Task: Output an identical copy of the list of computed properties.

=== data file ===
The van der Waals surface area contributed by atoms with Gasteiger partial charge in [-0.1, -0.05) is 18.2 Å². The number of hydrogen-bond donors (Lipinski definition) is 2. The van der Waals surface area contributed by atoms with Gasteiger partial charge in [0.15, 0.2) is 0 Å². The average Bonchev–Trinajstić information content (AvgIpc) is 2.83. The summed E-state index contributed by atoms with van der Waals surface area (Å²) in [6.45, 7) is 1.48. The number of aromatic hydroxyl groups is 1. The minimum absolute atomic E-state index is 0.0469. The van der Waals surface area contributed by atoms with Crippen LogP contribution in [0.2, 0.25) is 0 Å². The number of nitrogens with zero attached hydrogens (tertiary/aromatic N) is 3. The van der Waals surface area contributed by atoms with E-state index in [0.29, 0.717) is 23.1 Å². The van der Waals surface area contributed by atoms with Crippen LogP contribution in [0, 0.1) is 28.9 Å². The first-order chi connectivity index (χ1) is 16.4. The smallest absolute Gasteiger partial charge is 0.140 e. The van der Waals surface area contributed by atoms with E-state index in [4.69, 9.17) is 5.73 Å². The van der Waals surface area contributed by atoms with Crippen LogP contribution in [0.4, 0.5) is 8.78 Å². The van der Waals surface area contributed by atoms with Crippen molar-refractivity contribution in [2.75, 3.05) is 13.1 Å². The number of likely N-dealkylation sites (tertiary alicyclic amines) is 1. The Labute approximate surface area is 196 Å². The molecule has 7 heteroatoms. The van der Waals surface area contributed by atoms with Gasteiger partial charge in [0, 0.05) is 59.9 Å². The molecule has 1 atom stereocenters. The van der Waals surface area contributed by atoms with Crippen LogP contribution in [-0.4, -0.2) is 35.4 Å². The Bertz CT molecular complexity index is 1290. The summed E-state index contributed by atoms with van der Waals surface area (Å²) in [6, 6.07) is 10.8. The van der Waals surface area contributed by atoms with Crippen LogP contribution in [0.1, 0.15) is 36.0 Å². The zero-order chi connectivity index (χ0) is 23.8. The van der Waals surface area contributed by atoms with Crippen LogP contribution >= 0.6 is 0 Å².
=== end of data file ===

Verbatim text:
The van der Waals surface area contributed by atoms with Gasteiger partial charge in [-0.1, -0.05) is 18.2 Å². The number of hydrogen-bond donors (Lipinski definition) is 2. The van der Waals surface area contributed by atoms with Gasteiger partial charge in [0.15, 0.2) is 0 Å². The average Bonchev–Trinajstić information content (AvgIpc) is 2.83. The summed E-state index contributed by atoms with van der Waals surface area (Å²) in [6.45, 7) is 1.48. The number of aromatic hydroxyl groups is 1. The minimum absolute atomic E-state index is 0.0469. The van der Waals surface area contributed by atoms with Crippen LogP contribution in [0.2, 0.25) is 0 Å². The number of nitrogens with zero attached hydrogens (tertiary/aromatic N) is 3. The van der Waals surface area contributed by atoms with E-state index in [0.29, 0.717) is 23.1 Å². The van der Waals surface area contributed by atoms with Crippen LogP contribution in [0, 0.1) is 28.9 Å². The first-order chi connectivity index (χ1) is 16.4. The smallest absolute Gasteiger partial charge is 0.140 e. The van der Waals surface area contributed by atoms with E-state index in [4.69, 9.17) is 5.73 Å². The van der Waals surface area contributed by atoms with Crippen LogP contribution in [0.4, 0.5) is 8.78 Å². The van der Waals surface area contributed by atoms with Crippen molar-refractivity contribution in [2.75, 3.05) is 13.1 Å². The number of likely N-dealkylation sites (tertiary alicyclic amines) is 1. The Labute approximate surface area is 196 Å². The molecule has 7 heteroatoms. The van der Waals surface area contributed by atoms with Gasteiger partial charge in [0, 0.05) is 59.9 Å². The molecule has 1 atom stereocenters. The van der Waals surface area contributed by atoms with Crippen LogP contribution in [-0.4, -0.2) is 35.4 Å². The Bertz CT molecular complexity index is 1290. The summed E-state index contributed by atoms with van der Waals surface area (Å²) in [6, 6.07) is 10.8. The van der Waals surface area contributed by atoms with Crippen LogP contribution in [0.1, 0.15) is 36.0 Å². The zero-order chi connectivity index (χ0) is 23.8. The van der Waals surface area contributed by atoms with Crippen LogP contribution >= 0.6 is 0 Å².